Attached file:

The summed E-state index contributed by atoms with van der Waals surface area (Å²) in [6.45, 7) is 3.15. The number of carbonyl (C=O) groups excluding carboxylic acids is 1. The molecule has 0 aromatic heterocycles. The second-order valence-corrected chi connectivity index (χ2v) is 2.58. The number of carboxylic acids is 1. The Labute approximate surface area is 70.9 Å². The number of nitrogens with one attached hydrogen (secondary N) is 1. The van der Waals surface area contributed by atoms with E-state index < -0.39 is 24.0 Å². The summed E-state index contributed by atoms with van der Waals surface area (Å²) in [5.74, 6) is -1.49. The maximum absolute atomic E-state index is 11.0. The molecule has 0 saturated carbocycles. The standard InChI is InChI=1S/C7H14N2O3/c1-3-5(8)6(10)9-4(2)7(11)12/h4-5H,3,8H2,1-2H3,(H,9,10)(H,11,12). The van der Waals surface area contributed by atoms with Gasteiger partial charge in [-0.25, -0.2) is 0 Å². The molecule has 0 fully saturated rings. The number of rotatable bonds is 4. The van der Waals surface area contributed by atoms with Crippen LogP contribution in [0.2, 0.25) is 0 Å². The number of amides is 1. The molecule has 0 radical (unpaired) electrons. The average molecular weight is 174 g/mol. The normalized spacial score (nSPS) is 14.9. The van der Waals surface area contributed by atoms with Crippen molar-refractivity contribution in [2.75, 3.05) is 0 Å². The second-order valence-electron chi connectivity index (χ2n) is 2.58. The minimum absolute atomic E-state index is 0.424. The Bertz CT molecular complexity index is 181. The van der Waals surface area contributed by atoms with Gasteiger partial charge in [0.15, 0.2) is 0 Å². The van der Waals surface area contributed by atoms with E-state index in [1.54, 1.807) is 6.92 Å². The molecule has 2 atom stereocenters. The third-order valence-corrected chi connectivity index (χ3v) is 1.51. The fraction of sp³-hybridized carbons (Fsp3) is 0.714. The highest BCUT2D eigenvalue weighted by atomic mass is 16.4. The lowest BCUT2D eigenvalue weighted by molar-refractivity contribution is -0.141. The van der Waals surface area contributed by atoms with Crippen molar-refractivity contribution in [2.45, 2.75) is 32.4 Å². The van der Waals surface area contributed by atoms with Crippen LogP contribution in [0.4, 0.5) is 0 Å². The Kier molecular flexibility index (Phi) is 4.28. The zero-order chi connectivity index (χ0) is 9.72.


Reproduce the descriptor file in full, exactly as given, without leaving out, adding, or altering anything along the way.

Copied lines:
The summed E-state index contributed by atoms with van der Waals surface area (Å²) in [6.45, 7) is 3.15. The number of carbonyl (C=O) groups excluding carboxylic acids is 1. The molecule has 0 aromatic heterocycles. The second-order valence-corrected chi connectivity index (χ2v) is 2.58. The number of carboxylic acids is 1. The Labute approximate surface area is 70.9 Å². The number of nitrogens with one attached hydrogen (secondary N) is 1. The van der Waals surface area contributed by atoms with E-state index < -0.39 is 24.0 Å². The summed E-state index contributed by atoms with van der Waals surface area (Å²) in [5.74, 6) is -1.49. The maximum absolute atomic E-state index is 11.0. The molecule has 0 saturated carbocycles. The standard InChI is InChI=1S/C7H14N2O3/c1-3-5(8)6(10)9-4(2)7(11)12/h4-5H,3,8H2,1-2H3,(H,9,10)(H,11,12). The van der Waals surface area contributed by atoms with Gasteiger partial charge in [-0.25, -0.2) is 0 Å². The molecule has 0 fully saturated rings. The number of rotatable bonds is 4. The van der Waals surface area contributed by atoms with Crippen LogP contribution in [0.2, 0.25) is 0 Å². The number of amides is 1. The molecule has 0 radical (unpaired) electrons. The average molecular weight is 174 g/mol. The normalized spacial score (nSPS) is 14.9. The van der Waals surface area contributed by atoms with Crippen molar-refractivity contribution in [2.75, 3.05) is 0 Å². The second-order valence-electron chi connectivity index (χ2n) is 2.58. The minimum absolute atomic E-state index is 0.424. The Bertz CT molecular complexity index is 181. The van der Waals surface area contributed by atoms with Gasteiger partial charge in [0.15, 0.2) is 0 Å². The van der Waals surface area contributed by atoms with E-state index in [1.54, 1.807) is 6.92 Å². The molecule has 2 atom stereocenters. The third-order valence-corrected chi connectivity index (χ3v) is 1.51. The fraction of sp³-hybridized carbons (Fsp3) is 0.714. The highest BCUT2D eigenvalue weighted by atomic mass is 16.4. The lowest BCUT2D eigenvalue weighted by molar-refractivity contribution is -0.141. The van der Waals surface area contributed by atoms with Crippen molar-refractivity contribution in [2.45, 2.75) is 32.4 Å². The van der Waals surface area contributed by atoms with Crippen LogP contribution in [0.4, 0.5) is 0 Å². The Kier molecular flexibility index (Phi) is 4.28. The zero-order chi connectivity index (χ0) is 9.72.